A few years ago, Roy Scranton, an opinion blogger for The New York Times, wrote that climate change “won’t be addressed by buying a Prius, signing a treaty, or turning off the air-conditioning.”
He said the biggest problem we face is that there is nothing we can do to save our current civilization, and we need to get down to the hard work of adapting to a new reality.
“We can continue acting as if tomorrow will be just like yesterday, growing less and less prepared for each new disaster as it comes, and more and more desperately invested in a life we can’t sustain,” he wrote.
Pessimistic? Yes. But in a way, I recently heard a similar message about wishful progressive thinking from Pam Costain, retiring executive director of Achieve MPLS, about the achievement gap in our Minneapolis public schools and how we are failing our students of color — and by natural extension, our communities of color and ourselves as a city.
I have known Costain for more than a decade, since her previous work around civic dialogue and education with Wellstone Action. She is the first person I contacted to talk to young student reporters about Paul and Sheila Wellstone for a book project titled “Be the Change,” with roots to the family that go back to her Carleton college days.
She talks with heart, passion and determination, and describes her past decade in public education as the most significant — and emotionally battering, frustrating and grief-stricken — of her long life in public service. There are few people I respect more for integrity and drive than Pam Costain.
In a private gathering that included the former and current mayor, School Board member Don Samuels, former School Board colleague T. Williams, current Board member Carla Bates, former superintendent Bernadeia Johnson, and many democratic-minded activists, education reformers and Minneapolis Public Schools representatives, Costain delivered a candid retirement speech outlining six daunting reasons we are “loving our children to failure.”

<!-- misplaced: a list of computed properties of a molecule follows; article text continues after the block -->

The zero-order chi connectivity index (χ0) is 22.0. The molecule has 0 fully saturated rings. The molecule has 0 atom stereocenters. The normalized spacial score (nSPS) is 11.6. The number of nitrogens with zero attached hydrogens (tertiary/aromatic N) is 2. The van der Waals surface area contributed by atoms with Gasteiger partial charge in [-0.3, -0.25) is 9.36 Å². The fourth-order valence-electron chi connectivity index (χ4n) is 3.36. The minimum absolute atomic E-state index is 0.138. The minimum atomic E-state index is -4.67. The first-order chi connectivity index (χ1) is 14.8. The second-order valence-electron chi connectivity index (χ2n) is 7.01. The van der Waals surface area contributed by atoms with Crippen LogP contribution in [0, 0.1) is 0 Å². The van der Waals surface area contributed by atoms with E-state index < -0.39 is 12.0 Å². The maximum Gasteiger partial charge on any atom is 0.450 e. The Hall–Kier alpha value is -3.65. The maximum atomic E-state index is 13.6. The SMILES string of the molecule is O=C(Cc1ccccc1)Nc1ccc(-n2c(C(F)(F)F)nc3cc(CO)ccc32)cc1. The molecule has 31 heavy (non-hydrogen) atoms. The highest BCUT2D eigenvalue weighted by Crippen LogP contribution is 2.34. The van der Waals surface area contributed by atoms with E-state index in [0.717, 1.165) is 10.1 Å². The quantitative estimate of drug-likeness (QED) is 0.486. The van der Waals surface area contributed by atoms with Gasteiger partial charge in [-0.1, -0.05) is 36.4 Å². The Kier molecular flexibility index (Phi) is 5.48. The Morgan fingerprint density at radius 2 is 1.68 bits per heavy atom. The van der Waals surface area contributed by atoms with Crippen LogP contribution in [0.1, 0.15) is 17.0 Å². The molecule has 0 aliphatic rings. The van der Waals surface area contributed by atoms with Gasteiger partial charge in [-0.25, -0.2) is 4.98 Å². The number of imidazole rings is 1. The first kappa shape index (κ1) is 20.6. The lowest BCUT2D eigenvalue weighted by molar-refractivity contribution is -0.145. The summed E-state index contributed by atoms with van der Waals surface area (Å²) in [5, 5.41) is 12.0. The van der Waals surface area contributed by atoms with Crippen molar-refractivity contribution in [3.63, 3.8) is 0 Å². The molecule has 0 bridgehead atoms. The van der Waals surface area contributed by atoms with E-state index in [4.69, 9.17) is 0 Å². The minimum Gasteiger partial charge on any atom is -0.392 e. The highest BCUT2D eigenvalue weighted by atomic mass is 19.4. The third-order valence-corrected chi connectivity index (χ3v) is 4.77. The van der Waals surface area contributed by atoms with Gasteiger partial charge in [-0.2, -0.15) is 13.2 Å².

- State leaders have a lack of urgency around our embarrassingly bad achievement gap issues, and fellow Democrats are part of the status quo. It’s not simply about securing more funding, she said, but supporting innovative teaching.
- School administration continues to have a trust issue with its teachers and parents, and a continued inability to listen to those on the ground.
- Governance around the School Board process means all but the masochistic are driven away. We have become a one-party state with little competition for ideas.
- Education reformers like herself have sometimes communicated with arrogance and erroneously given the impression that they do not respect teachers. We need good teachers alongside and in the center of the changes we need to make.
- White people in our city have lower expectations for children of color. This is “one of the most subtle forms of racism,” she said. She believes that more affluent people have, through their choices, contributed to de facto segregation in our housing and schools. All children are our children, she said. When we assume that certain kids can’t learn, then they don’t.
- Perhaps the one I admired hearing the most: Silent progressives. Costain said she does not understand why social justice activists who express so much concern about banks, corporations, police and fossil fuels, do not have the same level of outrage about our failure to educate all children. Is it because this would mean diving into teacher quality issues?
Costain also lifted up the bright lights: Roosevelt’s revival, Kingfield’s work toward inclusiveness at Lyndale, Patrick Henry’s rising graduation rates, the nurturing energy at Lucy Laney, achievements at Green Central, Edison and Sanford’s diverse communities.
She has hope that if adults can leave squabbling behind, and our city can combat its unexamined racism, we can develop a more unified and focused vision on our kids that goes beyond the next election and donation.
So much of what I’m seeing and hearing these days brings to mind for me the message physicist David Bohm told us in his 1980 book “Wholeness and the Implicate Order”: “The attempt to live according to the notion that the fragments are really separate is, in essence, what has led to the growing series of extremely urgent crises that are confronting us today … destruction of the balance of nature … world-wide economic and political disorder and the creation of an overall environment that is neither physically nor mentally healthy for most of the people who live in it.”
Bohm’s message was that humans tend to look at surface reality and confuse it for truth. He believed there was a fundamental level we don’t see. That “wholeness is what is real,” and that our human need to break things down into fragments creates an illusionary sense that our world is not, at its essence, interconnected.
In a more “Sustainable We” vision, Bohm — and Costain — might argue that if we start with the notion that our community/world/universe is connected, then maybe the ways we divide ourselves up politically, economically and socially will no longer make sense to us and we’ll get about the business of repairing it.
Mikki Morrissette is developing a book of essays about the visibility and fragmentation issues that interfere with our “Sustainable We.”